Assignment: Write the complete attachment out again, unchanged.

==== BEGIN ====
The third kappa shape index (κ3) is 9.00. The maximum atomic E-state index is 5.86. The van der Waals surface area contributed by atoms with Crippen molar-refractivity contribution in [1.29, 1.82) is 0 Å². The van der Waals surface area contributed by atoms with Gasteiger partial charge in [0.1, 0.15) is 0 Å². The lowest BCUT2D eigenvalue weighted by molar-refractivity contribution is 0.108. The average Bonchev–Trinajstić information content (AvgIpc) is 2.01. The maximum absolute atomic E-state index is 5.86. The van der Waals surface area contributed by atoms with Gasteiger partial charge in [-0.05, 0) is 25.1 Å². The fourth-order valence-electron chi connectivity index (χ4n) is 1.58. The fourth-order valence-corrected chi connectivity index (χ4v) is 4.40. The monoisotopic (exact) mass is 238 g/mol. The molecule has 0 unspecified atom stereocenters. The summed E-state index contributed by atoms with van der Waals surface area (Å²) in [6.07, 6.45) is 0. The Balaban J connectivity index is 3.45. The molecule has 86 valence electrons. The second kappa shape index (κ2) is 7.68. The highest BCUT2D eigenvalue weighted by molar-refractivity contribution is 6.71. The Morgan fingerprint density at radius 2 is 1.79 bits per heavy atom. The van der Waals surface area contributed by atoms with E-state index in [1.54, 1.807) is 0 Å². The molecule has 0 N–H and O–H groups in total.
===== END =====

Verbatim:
The third kappa shape index (κ3) is 9.00. The maximum atomic E-state index is 5.86. The van der Waals surface area contributed by atoms with Crippen molar-refractivity contribution in [1.29, 1.82) is 0 Å². The van der Waals surface area contributed by atoms with Gasteiger partial charge in [0.1, 0.15) is 0 Å². The lowest BCUT2D eigenvalue weighted by molar-refractivity contribution is 0.108. The average Bonchev–Trinajstić information content (AvgIpc) is 2.01. The maximum absolute atomic E-state index is 5.86. The van der Waals surface area contributed by atoms with Gasteiger partial charge in [-0.05, 0) is 25.1 Å². The fourth-order valence-electron chi connectivity index (χ4n) is 1.58. The fourth-order valence-corrected chi connectivity index (χ4v) is 4.40. The monoisotopic (exact) mass is 238 g/mol. The molecule has 0 unspecified atom stereocenters. The summed E-state index contributed by atoms with van der Waals surface area (Å²) in [6.07, 6.45) is 0. The Balaban J connectivity index is 3.45. The molecule has 86 valence electrons. The second kappa shape index (κ2) is 7.68. The highest BCUT2D eigenvalue weighted by molar-refractivity contribution is 6.71. The Morgan fingerprint density at radius 2 is 1.79 bits per heavy atom. The van der Waals surface area contributed by atoms with E-state index in [1.54, 1.807) is 0 Å². The molecule has 0 N–H and O–H groups in total.